Plenary’s decision was triggered by a motion filed by Rep. Thomas Fallah (CDC, Montserado District#5), which came in the wake of a communication from Rep. Gray (CDC-Montserrado District #8) seeking the indulgence of his colleagues to invite all stakeholders involved in the printing of the money.
In the communication, Gray called on the House to conduct its independent investigation as the alleged missing billions saga is damaging the reputation of the lawmakers, who are clothed with the constitutional authority to order the printing of money.
Rep. Gray: “In so doing, it is our right to exercise a robust oversight by inviting all stakeholders involved into the printing of such amount. This action needs to be thoroughly investigated without fear or favor. Against this backdrop, I will sincerely appeal to this house of elders to invite all those invited to appear before the full plenary expeditiously so as to bring to an end to this awkward saga. The image of the country and the Legislature have to be redeemed and to do this, we must have a public hearing on this matter and take the appropriate actions where necessary.”
Gray’s communication sparked mixed reactions among lawmakers as ex-President Sirleaf was finally left out of the hook.
Before plenary’s decision, Rep. Gray’s communication was meted by mixed reactions that led to a sustained debate on the floor.
While majority of the lawmakers lauded Gray’s communication, some were skeptical about the decision of the House to conduct a separate investigation into the matter outside of the one that is already being investigated by the Executive Branch and by independent investigator from the United States.
Reps. Mariamu Fofana (UP, Lofa District #4) and Clarence Massaquoi (UP, Lofa District#3) noted that it was not prudent for the Legislature to conduct investigation into the matter as they themselves were also being investigated.
“We can’t investigate when we ourselves are being investigated,” Rep. Fofana argued.
“Since our local investigators and international partners are already investigating, I would beg the indulgence of the plenary to exercise patient until the investigation can be concluded,” added Rep. Massaquoi.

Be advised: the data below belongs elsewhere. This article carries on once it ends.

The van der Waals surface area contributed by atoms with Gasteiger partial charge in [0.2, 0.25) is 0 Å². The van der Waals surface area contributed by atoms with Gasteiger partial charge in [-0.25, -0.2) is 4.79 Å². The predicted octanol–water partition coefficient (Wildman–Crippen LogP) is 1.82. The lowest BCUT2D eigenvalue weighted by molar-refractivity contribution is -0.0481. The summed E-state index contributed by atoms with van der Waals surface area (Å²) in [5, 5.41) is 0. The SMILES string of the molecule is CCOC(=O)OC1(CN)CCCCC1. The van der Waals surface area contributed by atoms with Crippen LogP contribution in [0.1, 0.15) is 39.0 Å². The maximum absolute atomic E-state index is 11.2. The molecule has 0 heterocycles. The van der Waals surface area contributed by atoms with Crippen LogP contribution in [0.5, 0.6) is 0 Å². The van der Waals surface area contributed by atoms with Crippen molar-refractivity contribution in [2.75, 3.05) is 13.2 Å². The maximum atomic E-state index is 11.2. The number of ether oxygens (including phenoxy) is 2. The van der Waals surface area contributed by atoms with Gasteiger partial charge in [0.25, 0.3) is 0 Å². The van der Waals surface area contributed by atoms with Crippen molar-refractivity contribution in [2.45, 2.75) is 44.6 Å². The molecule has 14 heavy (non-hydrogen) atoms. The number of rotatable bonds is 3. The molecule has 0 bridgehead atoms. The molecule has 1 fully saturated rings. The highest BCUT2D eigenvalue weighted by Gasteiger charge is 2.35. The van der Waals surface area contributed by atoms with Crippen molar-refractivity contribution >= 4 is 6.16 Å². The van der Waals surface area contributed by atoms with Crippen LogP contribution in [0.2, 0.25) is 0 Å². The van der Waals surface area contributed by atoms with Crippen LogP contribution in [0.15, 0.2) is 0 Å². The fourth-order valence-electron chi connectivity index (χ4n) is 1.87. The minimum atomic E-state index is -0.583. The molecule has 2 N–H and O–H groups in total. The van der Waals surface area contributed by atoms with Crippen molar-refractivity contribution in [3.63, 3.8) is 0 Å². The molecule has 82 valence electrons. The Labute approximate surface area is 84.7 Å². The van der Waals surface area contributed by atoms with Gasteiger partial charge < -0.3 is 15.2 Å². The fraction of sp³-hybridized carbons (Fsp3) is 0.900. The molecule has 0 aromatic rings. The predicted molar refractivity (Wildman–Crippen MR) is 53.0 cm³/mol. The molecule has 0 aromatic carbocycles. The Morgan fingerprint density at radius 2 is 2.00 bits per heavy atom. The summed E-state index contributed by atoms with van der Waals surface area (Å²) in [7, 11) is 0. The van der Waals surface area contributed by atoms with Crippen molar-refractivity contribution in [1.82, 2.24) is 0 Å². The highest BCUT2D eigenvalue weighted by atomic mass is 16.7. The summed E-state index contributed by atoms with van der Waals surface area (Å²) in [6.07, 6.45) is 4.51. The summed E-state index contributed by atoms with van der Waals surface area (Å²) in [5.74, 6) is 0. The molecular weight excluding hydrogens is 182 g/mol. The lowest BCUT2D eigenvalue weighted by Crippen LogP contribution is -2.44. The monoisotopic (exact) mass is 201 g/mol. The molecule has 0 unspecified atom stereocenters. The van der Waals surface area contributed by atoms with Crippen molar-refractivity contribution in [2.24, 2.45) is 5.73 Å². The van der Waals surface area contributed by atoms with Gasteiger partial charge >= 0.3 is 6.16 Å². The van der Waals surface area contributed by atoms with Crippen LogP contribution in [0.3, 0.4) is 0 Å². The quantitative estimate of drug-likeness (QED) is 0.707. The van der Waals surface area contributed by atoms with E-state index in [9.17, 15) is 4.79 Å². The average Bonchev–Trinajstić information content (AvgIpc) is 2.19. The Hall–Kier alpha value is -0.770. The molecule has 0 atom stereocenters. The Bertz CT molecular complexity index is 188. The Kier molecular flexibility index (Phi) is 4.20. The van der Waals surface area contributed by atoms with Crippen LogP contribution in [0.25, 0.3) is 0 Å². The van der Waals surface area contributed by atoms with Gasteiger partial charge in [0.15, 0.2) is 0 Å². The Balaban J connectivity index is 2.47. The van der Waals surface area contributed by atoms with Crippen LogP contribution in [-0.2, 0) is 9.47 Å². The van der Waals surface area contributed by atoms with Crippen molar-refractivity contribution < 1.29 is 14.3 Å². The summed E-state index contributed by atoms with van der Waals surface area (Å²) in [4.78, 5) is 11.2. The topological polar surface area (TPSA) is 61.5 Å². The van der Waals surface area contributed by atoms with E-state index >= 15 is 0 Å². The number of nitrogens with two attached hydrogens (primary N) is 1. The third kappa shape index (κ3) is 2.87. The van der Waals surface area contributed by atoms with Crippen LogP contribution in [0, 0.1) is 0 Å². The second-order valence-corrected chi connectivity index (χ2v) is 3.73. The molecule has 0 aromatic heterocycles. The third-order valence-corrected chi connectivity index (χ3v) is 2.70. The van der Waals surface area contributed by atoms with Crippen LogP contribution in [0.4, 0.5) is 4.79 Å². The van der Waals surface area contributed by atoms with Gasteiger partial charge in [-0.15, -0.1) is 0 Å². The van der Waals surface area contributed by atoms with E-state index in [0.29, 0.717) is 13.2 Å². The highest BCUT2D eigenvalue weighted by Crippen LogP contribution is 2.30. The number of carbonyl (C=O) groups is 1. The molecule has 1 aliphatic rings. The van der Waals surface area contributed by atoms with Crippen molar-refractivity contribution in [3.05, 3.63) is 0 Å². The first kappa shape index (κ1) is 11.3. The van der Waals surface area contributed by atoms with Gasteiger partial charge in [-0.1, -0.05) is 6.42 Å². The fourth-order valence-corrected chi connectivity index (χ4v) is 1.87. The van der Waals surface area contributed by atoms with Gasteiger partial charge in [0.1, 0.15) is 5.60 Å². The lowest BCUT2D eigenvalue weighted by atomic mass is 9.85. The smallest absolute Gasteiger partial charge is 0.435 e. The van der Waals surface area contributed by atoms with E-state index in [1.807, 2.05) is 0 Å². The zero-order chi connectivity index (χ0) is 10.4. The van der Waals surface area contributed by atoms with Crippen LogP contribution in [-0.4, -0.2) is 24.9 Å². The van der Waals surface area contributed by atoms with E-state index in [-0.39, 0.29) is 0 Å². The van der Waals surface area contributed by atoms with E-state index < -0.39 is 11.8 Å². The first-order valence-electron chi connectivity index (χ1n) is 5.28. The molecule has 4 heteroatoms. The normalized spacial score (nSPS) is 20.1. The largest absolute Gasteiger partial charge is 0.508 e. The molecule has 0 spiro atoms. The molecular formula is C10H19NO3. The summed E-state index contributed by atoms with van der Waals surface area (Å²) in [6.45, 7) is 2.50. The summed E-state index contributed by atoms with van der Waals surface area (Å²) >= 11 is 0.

Rep. Edwin Snowe (UP, Bomi District #1), however, differed from his partisans’ view, but noted that he will only vote in favor of the investigation if former President Sirleaf is not included among individuals that are to be summoned.
“I hate to go against my partisans -Representatives Mariamu Fofana and Clarence Massaquoi. But in as much as I will not be in favor of bringing President Weah here for questioning, I will not be in favor of any vote to invite former President Ellen Johnson Sirleaf before this body for questioning. We can invite her [former] lieutenants,” he said.
Although Snowe’s suggestion met a stiffed resistance from Reps. Dixon Seibo (Montserrado District#16) and Gray, as they argued that President Sirleaf was at the center of the printing of the money and as such she ought to appear.
“When a former President speaks on current issues, when she goes on BBC and says we do not know about GDP because we say L$16 billion went missing, then she must come here,” quipped Rep. Seibo.
In a related development, the House of Representatives also voted unanimously to invite the Minister of Finance and Development Planning, Samuel Tweah, CBL Governor, Nathaniel Patry and the head the Banker Association of Liberia along with their deputies to appear before the House’s Committees on Public Accounts, Ways, Means and Finance; and Banking and Currency to give accounts of how the US$25 million was infused into the economy to reduce the amount of Liberian Dollars on the market.
Plenary also voted unanimously to send President Weah’s bill cancelling tenured positions in the Executive Branch to the Committees on Judiciary and Good Governance to report within a week.